1221 GMT November 15, 2019
Intergenerational cohabitation in Spanish families is an essential resource for many adult children due to the current emancipation patterns among the young. However, for decades, the tendency among older people in Spain has been to live with their partners or on their own after being widowed, eurekalert.org reported.
Juan López Doblas, researcher at the University of Granada (UGR), has published a study in Revista Española de Investigaciones Sociológicas (Spanish Journal of Sociological Research) on the reasons that lead these people to live alone, instead of sharing the household with relatives of other generations.
"In the Western world, it's been happening since the mid-twentieth century because that is when Social Security and pensions were established. In Spain, this arrived a bit late, as in other Mediterranean countries, because values of a more individualistic type have traditionally been more typical of Nordic countries", said the scientist.
The study was based on interviews lasting more than one hour with various groups of people over 63. The regions of Asturias and Andalusia were chosen, because they have different rates of population aging and, additionally, the senior citizens living there differ substantially in essential aspects, such as pension amounts or educational level.
"What we've observed in the study is that, at present, older people have a preference for privacy and freedom, and that comes before being kept company," López Doblas pointed out.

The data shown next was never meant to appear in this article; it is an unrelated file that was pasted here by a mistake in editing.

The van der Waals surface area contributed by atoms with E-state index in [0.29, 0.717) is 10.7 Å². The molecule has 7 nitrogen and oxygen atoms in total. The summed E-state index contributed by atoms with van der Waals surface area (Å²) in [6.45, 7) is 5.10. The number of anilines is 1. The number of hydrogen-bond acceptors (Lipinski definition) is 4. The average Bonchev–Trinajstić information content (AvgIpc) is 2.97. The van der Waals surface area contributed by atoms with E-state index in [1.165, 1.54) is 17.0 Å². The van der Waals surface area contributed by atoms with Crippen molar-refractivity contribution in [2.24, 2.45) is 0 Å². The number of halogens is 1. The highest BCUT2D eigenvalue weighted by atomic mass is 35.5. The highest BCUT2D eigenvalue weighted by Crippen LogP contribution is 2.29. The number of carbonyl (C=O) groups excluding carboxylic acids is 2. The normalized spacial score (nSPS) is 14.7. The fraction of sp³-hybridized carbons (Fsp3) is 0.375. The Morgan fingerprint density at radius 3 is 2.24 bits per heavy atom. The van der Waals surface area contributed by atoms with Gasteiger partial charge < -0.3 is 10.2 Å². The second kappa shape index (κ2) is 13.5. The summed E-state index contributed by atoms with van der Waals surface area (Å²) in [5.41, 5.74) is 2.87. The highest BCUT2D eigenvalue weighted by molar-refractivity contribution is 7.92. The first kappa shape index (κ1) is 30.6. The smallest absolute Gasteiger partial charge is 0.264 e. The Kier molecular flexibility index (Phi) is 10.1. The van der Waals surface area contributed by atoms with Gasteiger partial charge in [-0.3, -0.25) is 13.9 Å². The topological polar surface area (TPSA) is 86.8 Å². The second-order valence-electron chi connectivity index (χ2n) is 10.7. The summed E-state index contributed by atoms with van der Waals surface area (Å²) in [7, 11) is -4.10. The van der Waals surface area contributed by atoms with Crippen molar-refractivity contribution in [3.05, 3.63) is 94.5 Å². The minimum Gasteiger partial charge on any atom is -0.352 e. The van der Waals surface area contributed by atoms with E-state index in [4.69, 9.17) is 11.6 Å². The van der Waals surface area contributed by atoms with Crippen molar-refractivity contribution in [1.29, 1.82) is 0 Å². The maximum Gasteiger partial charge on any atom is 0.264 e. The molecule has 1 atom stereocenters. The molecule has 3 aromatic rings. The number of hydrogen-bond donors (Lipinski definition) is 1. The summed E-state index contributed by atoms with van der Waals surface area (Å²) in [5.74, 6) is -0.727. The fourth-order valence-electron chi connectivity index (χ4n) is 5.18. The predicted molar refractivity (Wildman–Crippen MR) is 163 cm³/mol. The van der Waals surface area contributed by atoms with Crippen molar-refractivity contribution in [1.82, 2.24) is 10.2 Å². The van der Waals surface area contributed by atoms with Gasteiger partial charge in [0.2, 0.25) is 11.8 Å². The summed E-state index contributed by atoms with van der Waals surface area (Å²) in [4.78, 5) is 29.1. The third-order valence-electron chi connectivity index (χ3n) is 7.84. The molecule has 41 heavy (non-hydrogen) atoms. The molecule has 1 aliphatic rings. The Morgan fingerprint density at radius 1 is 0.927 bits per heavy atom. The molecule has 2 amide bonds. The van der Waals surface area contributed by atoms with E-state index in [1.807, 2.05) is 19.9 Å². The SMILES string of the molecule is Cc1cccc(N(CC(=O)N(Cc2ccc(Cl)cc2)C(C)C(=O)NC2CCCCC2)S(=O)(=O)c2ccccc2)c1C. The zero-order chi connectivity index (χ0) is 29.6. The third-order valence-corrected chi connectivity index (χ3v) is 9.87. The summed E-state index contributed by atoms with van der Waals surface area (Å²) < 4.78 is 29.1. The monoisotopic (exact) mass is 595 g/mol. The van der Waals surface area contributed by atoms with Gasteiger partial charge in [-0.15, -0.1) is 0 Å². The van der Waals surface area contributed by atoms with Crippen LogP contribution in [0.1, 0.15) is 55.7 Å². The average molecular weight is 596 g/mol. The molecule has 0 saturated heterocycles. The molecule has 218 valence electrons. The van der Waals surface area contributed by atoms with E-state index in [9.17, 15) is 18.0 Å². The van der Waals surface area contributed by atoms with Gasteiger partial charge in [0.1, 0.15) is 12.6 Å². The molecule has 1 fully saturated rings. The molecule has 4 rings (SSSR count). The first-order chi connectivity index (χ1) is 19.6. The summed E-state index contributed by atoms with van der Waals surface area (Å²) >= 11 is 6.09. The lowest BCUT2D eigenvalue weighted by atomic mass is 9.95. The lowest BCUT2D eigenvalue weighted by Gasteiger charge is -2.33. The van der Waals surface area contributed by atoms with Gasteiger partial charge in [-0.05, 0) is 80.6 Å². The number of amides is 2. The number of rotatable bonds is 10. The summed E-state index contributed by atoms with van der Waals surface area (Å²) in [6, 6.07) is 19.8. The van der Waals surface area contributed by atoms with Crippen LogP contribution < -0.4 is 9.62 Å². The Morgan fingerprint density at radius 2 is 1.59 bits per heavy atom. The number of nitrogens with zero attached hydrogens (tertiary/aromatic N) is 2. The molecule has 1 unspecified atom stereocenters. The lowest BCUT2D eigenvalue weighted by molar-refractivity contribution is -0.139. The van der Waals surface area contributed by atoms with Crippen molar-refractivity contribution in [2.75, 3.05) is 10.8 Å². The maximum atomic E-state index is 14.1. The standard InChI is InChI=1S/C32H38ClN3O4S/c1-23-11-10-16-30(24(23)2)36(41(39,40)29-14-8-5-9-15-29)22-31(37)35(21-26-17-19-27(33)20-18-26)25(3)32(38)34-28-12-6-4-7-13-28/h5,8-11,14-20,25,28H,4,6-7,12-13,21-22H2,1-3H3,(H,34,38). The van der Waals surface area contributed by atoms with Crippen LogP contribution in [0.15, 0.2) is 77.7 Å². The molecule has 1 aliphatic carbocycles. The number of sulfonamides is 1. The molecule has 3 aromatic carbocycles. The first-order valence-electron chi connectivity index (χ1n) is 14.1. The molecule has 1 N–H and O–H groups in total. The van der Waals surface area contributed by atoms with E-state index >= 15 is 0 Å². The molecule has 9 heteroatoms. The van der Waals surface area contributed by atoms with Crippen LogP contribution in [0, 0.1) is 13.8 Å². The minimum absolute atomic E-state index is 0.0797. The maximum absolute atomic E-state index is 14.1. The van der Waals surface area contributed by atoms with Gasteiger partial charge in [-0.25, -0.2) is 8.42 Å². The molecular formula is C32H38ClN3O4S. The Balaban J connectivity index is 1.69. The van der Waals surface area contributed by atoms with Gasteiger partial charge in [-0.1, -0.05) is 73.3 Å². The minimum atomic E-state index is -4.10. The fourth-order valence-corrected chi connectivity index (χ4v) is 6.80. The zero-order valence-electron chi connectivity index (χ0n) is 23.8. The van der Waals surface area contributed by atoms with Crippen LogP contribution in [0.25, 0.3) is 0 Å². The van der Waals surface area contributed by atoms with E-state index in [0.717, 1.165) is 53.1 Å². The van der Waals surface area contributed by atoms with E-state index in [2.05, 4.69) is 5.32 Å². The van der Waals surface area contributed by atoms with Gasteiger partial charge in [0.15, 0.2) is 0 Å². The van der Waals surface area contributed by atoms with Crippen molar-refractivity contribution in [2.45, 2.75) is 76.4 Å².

All the discussion groups consisted of a majority of widowed persons, which reflects the numerical predominance within the population group under study.
One of the most important aspects for understanding the reasons for the decline of intergenerational coexistence in Spain lies in the household in question. According to the work, the elderly are aware that they cannot expect their families to come to live with them, so it is they who would have to move in with their families. And such a decision would most likely mean having to definitively quit the household they have been living in for decades, which is something that, as the study reveals, they refuse to do unless it is absolutely necessary.
According to the author, "They have a strong emotional attachment to their homes, even when living conditions aren't the best. They regard moving house as an unnecessary personal sacrifice that would also, besides, isolate them from their social environment, where they can socialize with family, neighbors and friends."